As the Church of England bridges evangelicalism and catholicism, as well as being headed by a Monarch – is she the true universal Church?
Since Vatican II, the Roman Catholic Church has been desperately evangelising and in many ways is catching up to the CofE in the way that it presents itself as well as liturgical reforms and a more liberal approach to running the church in general an almost latent schism has arised. One group, who claim to be traditional, ‘proper’ catholics – embrace the Traditional Latin Mass (Tridentine form of the Roman Rite) and could be considered traditionalists in almost every way (except that they still believe the Orthodox are heretics rather than themselves – though many deny the authority of some or all recent Popes); the other, more mainstream group, participate in Novus Ordo masses read in the vernacular, tend to be either very Papal or indifferent – much like mainstream society in general.
Traditionalists believe the Roman Catholic Church is rapidly changing for the worse – and part of me agrees; The church is becoming very pedestrian and almost secularised – some of the more liberal churches could be mistaken for evangelical protestant service churches. But contemplating this over Lent, I’m inclined to ask if that is such a bad thing?
Before returning to Orthodoxy I used my year or so of Jewish studies to toy with the idea of Judaism – I was really drawn to a ‘pure’, regulated form of worship with the ancient tradition alongside it – it’s not uncommon for people to yearn for a life that is ordered. Everything you need to do is laid out in a timetable, from how to pray to how to go to the toilet! God of course is omnipresent and omnipotent – He knows when we acknowledge him despite the language or ritual used – but some methods help us connect better with Him. Returning to Orthodoxy and subsequently adopting a monastic life, which I had more or less had to begin with, wasn’t too different to Orthodox Judaism – fewer rules though.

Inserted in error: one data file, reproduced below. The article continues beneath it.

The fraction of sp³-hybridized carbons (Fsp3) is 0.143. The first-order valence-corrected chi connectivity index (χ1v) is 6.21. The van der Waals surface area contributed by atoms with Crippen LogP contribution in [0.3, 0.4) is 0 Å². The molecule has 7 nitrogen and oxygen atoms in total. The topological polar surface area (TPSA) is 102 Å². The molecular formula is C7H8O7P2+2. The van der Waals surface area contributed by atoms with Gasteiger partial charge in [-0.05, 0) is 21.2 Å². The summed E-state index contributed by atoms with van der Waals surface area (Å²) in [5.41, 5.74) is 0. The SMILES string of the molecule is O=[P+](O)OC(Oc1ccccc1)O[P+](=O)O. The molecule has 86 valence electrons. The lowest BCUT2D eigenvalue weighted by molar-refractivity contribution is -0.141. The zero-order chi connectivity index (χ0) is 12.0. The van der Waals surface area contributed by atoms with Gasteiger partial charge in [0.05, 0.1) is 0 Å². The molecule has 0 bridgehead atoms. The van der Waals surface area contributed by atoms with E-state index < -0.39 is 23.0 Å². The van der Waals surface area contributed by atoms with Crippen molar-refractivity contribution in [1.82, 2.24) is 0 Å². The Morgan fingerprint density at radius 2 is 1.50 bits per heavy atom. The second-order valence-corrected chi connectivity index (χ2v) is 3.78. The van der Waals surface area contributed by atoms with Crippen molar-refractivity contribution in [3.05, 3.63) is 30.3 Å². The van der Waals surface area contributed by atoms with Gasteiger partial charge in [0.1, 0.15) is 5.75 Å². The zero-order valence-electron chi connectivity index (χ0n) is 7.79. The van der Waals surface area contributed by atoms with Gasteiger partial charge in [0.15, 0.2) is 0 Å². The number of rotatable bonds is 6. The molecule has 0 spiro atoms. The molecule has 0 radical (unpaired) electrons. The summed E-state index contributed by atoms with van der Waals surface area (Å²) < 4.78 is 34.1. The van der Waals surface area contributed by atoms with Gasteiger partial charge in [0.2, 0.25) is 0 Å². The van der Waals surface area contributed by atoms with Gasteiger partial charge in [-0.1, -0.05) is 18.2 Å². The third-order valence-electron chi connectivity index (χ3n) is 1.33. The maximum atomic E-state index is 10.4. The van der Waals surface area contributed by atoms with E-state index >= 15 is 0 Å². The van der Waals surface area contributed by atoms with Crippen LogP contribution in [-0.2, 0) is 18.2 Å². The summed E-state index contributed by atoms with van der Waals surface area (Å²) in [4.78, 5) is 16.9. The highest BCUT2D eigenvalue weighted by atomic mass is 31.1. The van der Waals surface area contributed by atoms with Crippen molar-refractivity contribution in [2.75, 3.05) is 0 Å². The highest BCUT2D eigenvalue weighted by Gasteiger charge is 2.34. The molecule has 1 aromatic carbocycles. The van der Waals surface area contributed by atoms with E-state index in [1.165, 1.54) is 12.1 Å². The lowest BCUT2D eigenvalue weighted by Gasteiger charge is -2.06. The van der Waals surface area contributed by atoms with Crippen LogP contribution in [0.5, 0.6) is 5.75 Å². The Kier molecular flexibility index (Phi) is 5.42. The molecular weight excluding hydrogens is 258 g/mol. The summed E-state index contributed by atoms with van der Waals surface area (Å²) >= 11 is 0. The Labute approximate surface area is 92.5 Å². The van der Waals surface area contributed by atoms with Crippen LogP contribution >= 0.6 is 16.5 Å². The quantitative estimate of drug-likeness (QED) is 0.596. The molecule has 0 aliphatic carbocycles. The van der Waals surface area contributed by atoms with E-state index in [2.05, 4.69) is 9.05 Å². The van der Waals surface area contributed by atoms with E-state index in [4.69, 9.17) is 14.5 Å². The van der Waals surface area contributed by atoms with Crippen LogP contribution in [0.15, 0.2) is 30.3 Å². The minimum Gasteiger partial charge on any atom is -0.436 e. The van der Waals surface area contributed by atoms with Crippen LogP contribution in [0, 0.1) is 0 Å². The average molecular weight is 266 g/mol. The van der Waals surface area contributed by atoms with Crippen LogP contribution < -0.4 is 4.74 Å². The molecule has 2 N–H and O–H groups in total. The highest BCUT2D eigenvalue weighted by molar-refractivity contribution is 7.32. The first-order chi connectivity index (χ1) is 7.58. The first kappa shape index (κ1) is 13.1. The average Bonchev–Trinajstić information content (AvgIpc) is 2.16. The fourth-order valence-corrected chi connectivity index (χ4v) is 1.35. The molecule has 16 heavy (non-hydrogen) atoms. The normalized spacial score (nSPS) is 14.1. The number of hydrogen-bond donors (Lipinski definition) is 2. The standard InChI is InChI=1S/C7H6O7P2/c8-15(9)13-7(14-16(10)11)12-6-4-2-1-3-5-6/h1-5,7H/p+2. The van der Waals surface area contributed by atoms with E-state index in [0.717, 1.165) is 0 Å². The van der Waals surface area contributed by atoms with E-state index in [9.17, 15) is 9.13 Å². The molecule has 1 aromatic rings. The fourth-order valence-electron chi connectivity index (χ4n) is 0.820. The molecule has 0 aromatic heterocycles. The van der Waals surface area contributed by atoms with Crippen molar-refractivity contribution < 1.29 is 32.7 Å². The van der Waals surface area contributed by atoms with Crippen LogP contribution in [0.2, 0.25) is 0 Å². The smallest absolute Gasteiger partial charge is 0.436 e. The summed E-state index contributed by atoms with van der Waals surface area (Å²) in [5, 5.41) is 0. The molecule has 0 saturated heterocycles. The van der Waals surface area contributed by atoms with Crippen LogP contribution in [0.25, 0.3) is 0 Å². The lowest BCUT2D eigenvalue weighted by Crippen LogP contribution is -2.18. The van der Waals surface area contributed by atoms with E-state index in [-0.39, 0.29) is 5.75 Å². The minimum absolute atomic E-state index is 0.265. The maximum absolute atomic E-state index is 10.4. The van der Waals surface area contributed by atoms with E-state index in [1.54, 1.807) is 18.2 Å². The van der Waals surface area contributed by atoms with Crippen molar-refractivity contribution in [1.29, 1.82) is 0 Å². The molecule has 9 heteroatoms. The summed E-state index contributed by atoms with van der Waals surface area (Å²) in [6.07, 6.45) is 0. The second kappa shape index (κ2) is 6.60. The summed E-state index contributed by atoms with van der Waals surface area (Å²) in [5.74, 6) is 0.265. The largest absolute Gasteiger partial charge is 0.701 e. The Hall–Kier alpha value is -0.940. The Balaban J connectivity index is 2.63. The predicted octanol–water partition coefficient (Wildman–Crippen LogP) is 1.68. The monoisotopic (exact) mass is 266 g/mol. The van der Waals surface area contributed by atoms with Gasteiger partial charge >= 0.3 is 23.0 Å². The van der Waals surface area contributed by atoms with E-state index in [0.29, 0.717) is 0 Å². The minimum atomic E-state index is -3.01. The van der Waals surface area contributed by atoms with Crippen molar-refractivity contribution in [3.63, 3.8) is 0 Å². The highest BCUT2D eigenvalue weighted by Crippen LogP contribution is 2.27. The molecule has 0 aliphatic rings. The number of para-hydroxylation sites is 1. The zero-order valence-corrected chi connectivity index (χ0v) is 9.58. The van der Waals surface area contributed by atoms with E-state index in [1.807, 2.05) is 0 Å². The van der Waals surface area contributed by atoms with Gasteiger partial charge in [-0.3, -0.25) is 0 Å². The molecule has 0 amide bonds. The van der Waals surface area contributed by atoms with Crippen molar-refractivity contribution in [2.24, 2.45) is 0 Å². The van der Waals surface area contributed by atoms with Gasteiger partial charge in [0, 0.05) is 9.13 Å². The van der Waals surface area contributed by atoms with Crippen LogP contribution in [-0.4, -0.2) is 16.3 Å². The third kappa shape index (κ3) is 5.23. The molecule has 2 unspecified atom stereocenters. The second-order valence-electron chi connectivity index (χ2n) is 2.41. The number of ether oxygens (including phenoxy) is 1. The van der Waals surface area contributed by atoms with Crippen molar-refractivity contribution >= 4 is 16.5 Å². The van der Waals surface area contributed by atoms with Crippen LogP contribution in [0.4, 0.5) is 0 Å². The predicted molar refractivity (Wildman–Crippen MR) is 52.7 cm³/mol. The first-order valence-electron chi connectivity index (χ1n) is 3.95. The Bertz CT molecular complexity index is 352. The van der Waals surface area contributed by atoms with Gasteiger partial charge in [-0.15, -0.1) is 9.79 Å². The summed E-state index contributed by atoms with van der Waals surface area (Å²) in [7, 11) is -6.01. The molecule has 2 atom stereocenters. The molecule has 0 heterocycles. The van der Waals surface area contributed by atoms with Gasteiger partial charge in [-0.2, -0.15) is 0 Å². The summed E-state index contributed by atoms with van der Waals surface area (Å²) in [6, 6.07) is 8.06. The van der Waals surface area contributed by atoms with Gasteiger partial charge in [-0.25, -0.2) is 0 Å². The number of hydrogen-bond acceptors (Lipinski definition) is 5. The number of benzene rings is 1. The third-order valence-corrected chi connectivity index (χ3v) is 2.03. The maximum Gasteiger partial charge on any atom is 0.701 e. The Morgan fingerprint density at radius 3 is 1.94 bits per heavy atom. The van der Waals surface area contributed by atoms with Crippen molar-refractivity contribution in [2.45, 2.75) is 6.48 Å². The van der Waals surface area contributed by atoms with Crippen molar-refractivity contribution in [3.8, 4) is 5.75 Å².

Within Christianity, protestantism was unlikely to take off how it did after Luther’s 95 theses; Reformations had been attempted in the past – primarily against issues with the Roman church, but ultimately people became more literate and began to understand the Holy Scriptures in more personal ways. Ritual and tradition isn’t for everyone – not all of God’s children are academically-minded to the extent that they want or are able to study their faith indepth, it is enough to acknowledge God, Jesus and enjoy the Gospels; Others crave an intellectual and ritualistic method.
I don’t think this is coincidence – in the west we think of the Catholic church as the Roman Church, the Orthodox Church as Eastern, and Evangelical as the reformed church of the West. The truly catholic or universal church should encompass all of these, shouldn’t it? Evangelical witness and catholic faith?
In a way we are all heretics [See: Russian Old Believers vs current Russian Orthodox Church] – and I think the Church of England may actually, have hit the happy medium of a universal church. One can participate in Choral Evensong with the Book of Common Prayer, and celebrate the Eucharist using traditional liturgy & language – or attend a church with the same basic principles but with a completely different approach, with modern language which is easy for hoi polloi to grasp and understand, while singing songs of praise which are memorable and joyful and sharing bread in an informal way.
We know in the time of King David, the Psalms were sung and accompanied by instruments – but liturgical snobs hiss at the use of guitars or organs? The problem then, is surely with bigotry rather than what God, through the Holy Scriptures, tell us.